A recent study by Deloitte found that most HR departments are significantly behind the curve in adopting and adapting to new technology, but these challenges present opportunities for HR departments to improve their effectiveness in the digital age.
As companies of all types and sizes continue on the path of their digital transformation journey, many will find that individual departments seem better suited to adapting to and integrating new technology than others. In their most recent annual Global Human Capital Trends report, professional services firm Deloitte found that human resources departments, in particular, have difficulty keeping up with the rapid pace of technological change. Executives across industries rated their HR departments as significantly below average in adopting and utilizing new technology, while only 17 percent of business leaders felt that their companies were ready to oversee an “augmented” workforce that includes people and AI working together. Despite these challenges–or perhaps because of them–HR departments have some of the strongest opportunities for any practice area to significantly improve their functionality, increase their effectiveness and boost the overall results of their entire company by taking strides toward technological integration.
A large reason that HR departments have difficulty responding to new technology is that the potentially transformative effect of these innovations is often much greater for HR than it is for other departments. Like Deloitte, competing for professional services firm Accenture believes that digital technology has the potential to completely disrupt the role of HR departments–and that this could result in a total shift in the function of HR.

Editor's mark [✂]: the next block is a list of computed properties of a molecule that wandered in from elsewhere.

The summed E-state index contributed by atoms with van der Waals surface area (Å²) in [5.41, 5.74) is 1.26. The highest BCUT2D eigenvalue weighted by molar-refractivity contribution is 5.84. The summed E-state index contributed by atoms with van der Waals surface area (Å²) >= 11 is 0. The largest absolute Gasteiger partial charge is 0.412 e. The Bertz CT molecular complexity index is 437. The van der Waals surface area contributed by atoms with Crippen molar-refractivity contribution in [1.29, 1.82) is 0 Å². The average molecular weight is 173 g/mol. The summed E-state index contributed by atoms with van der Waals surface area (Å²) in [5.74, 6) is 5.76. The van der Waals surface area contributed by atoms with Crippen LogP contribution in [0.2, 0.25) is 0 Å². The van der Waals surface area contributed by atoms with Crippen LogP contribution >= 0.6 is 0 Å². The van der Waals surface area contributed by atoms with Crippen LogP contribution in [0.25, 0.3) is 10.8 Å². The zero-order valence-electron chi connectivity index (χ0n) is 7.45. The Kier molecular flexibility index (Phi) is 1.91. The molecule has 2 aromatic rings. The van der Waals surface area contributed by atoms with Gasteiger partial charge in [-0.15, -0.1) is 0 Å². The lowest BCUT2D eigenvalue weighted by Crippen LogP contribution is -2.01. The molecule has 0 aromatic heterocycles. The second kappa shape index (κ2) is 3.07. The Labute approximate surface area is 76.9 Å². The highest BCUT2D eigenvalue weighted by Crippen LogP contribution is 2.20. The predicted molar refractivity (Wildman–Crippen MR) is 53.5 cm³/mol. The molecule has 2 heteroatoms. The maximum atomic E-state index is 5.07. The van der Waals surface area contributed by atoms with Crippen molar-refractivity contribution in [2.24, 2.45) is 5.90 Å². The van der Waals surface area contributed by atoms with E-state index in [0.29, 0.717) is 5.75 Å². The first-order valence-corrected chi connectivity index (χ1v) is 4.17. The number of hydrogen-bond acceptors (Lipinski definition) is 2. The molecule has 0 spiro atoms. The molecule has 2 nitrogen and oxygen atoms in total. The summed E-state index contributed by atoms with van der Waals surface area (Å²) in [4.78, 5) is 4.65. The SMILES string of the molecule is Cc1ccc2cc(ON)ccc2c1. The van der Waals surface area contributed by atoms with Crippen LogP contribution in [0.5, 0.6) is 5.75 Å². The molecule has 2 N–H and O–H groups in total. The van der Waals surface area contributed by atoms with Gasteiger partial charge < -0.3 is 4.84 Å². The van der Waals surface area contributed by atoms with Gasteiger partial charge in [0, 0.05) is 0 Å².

For example, talent management has long been seen as a function that resides solely in the purview of the HR department, but shifts in technology stand to disperse this role throughout a business. Digitization and an increasing utilization of cloud-based tools will move the talent management process toward becoming an everyday activity for managers and employees themselves rather than a centralized function overseen and run by HR departments.
This radical change in function doesn’t eliminate the need for HR departments, however. Instead, HR professionals have the opportunity to take on a more expansive and strategic role within their organizations. For example, Accenture foresees HR departments will play a much more significant role in evaluating external technologies as well as creating more effective interfaces between external tools and their organization’s internal systems and data. About employees, HR will still play a major role, but the opportunity is now to act more as a marketing department for talent. Analyzing employee data and using this information to create a strong company brand and custom talent offerings will be the functions of the HR departments that fully embrace the digital transformation.
What does all of this mean for small businesses and their HR professionals? As many small business owners know, their size doesn’t mean that they can ignore new technology; indeed, adapting to innovations and staying nimble in the face of change is often more important for small businesses than for large corporations. The HR departments of small businesses have a potentially transformative role to play for their entire company. By relying more on technology to replace rote tasks and integrating more closely with other departments as part of the digital transformation process, HR departments can add significant value to a business by acting more like a strategic partner and engaging with current employees, potential employees and outside vendors on a higher level.
Are you curious if your HR department is staying on target with adopting new technological solutions? At San Francisco ’s intivix, our digital transformation experts can help you identify your business’ problem areas and the solutions that can address these issues. Please contact us today at (415) 543 1033 or firstname.lastname@example.org to learn more.